If you’re crazy about BJJ you won’t even think about quitting it. Other people, however, at some point end their adventure with Brazilian Jiu Jitsu. And there are various reasons for this. However, if none comes to your mind or you just want to understand why some people disappear from your jiu jitsu academy, you’ll find the 6 most common reasons to quit BJJ here.
Most Common Reasons to Quit BJJ
No matter how you take care of yourself, how quickly you tap, do you remember about stretching, etc. you may still be at risk of injury. They can happen literally to anyone. From total beginners to the best black belts in the world, we are all equally vulnerable to them. This does not mean, however, that we should immediately quit BJJ as they happen to us. Actually, if the injury is not serious, the greatest jiu jitsu enthusiasts do not even stop training and others just take short breaks. Most of the time such rare and harmless injuries are not therefore a reason to quit BJJ training.
However, if injuries multiply, even minor ones become problematic and make training difficult. And when the break from being on the mat is getting longer it’s getting harder to come back. The same is true for serious injuries after which you cannot train for a long time. The gap created after the lack of BJJ is replaced by other activities. For some, these other activities may turn out to be more interesting and permanently replace Brazilian Jiu Jitsu for them.
Moreover, people who have experienced the most severe injuries, the ones that not only prevented training but also hindered everyday functioning may decide that it is not worth training the sport that led to them. We often think we are indestructible, so such things can really scare you. No weird then that serious injuries can be discouraging for many people and make them disappear from the mat.
Expectations vs. reality
If we have very high expectations, reality may disappoint us. There can be many things here. For example, for those who came to lose weight thanks to BJJ training, the reason for quitting it may be the fact that they lost only a few kilos instead of immediately becoming muscular gods. Others may think that they will become world champions but in reality, they don’t even win at local competitions, so they get discouraged. Such examples could be multiplied indefinitely. The point is that when we have expectations of something and it doesn’t meet them, we give it up. People for whom, for various reasons, BJJ did not meet expectations simply quit it. Jiu jitsu is just not for them.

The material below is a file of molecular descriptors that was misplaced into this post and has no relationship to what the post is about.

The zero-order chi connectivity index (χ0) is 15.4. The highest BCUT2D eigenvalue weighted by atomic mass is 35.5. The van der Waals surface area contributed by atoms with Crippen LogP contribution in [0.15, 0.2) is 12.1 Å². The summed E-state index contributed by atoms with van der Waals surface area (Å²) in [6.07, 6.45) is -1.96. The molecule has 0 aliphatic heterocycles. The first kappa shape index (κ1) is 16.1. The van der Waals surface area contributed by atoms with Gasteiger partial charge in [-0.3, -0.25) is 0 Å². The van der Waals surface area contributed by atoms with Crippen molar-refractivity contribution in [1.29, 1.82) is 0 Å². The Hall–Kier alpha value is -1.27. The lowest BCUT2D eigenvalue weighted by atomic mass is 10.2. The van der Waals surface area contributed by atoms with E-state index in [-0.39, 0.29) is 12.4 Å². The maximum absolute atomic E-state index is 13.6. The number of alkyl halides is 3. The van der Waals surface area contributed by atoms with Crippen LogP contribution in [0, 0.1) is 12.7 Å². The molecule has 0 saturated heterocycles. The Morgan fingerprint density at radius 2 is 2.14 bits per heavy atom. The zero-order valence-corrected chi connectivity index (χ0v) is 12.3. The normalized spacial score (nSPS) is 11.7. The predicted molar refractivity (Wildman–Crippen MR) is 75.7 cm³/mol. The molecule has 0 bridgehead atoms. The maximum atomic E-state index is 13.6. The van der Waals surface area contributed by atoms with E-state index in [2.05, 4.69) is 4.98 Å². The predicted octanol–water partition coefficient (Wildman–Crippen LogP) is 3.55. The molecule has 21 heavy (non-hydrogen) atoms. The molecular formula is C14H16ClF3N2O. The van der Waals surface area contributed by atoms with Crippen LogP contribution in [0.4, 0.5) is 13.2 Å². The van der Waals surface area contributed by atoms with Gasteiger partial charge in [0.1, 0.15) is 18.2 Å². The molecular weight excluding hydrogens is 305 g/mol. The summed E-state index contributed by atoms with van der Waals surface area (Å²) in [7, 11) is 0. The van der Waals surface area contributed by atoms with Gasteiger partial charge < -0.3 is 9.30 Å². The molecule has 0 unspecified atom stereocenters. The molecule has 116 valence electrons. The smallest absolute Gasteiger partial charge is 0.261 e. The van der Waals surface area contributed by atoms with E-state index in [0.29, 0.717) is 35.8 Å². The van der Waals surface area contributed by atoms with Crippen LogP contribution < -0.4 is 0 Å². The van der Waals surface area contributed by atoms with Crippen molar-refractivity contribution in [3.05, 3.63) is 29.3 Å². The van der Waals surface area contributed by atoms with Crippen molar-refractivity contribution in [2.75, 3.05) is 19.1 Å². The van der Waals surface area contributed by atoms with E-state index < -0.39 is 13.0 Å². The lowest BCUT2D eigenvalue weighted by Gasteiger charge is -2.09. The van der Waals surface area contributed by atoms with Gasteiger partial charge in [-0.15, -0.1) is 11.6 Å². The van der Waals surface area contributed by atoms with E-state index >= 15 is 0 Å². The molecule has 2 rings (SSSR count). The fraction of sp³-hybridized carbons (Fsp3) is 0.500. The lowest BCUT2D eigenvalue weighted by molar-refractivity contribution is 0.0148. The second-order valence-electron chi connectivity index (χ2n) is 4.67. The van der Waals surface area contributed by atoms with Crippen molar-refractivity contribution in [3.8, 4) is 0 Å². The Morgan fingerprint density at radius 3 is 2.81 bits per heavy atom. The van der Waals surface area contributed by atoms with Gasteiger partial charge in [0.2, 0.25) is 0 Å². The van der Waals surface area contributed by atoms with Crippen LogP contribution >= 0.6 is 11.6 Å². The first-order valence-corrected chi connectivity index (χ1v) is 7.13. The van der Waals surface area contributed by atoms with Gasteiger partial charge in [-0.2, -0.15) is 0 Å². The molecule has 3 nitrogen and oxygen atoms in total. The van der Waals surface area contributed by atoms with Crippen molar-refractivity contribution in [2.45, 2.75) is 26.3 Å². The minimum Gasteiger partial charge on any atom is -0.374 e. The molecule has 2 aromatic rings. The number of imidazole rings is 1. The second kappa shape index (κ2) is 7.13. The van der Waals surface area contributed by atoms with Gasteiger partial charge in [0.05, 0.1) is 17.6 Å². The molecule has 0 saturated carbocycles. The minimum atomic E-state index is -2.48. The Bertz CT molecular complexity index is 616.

When we have a lot of free time and we do not have too many responsibilities, it is easy to train a lot. Of course, from time to time, everybody, even those with lots of free time, doesn’t come to the training because they have to study for the exam, have to stay overtime at work or go to their aunt’s birthday. It’s normal. However, when time is running out and the schedule of the day becomes tenser and tenser, participating in BJJ classes becomes harder. For some even impossible. For such people, training would mean neglecting children or threatening to lose their job, etc. They don’t have time for a hobby in the form of Brazilian Jiu Jitsu. Generally, they barely have time for anything, because they are so busy with the duties of their daily lives. Therefore they simply decide to quit BJJ.
Lack of visible progress
Especially at the beginning of our journey with BJJ, we learn something new at virtually every practice. We get better with every training. At some point, however, each of us collides with the wall. The learning process slows down. We stop seeing visible progress. We have the impression that our skills even regress. By such stagnation, we begin to wonder why we are doing it, what’s the point of training, etc. At such a difficult moment, some will just clench their teeth and continue to come to class hoping that this crisis will finally pass. Others, however, will decide it’s not worth it. They will listen to the voices in their head that the trainings are pointless because they are learning nothing and will simply quit BJJ.
Now you can think: “Wait what? I thought getting the blue belt is a good thing rather than a reason to quit BJJ”. If you thought so, then you are right and wrong at the same time. Getting a higher belt is a good thing. However, promotion to the blue belt at the same time can also be potentially ending your jiu jitsu career. It is because it can be the beginning of blue belt syndrome, otherwise called blue belt blues or blue belt curse. Despite slight differences in names, all of them refer to the same phenomenon of abandoning BJJ after receiving the blue belt. Generally, most people have enough enthusiasm to get a blue belt. Then, however, sometimes they don’t have enough of it to continue. You can find more about why most people quit BJJ specifically at the blue belt here.
People and the atmosphere they create can turn virtually any place into paradise or hell. A day with toxic people in a better-paid and/or more interesting job will be harder for most of us than working for less money and/or doing something boring but in a cool team. It will be no different with BJJ. Super-quality mat doesn’t matter if people who roll on it are shitty, arrogant, aggressive, or simply do not suit you for various reasons. It is also worth mentioning that at this point it is not just about other students, but also about trainers. The coach may be too harsh or strict for some, they don’t like the style of his classes, etc. So it could be that some people started training BJJ in the wrong place and instead of looking for another club, were so discouraged that abandoned this sport at all.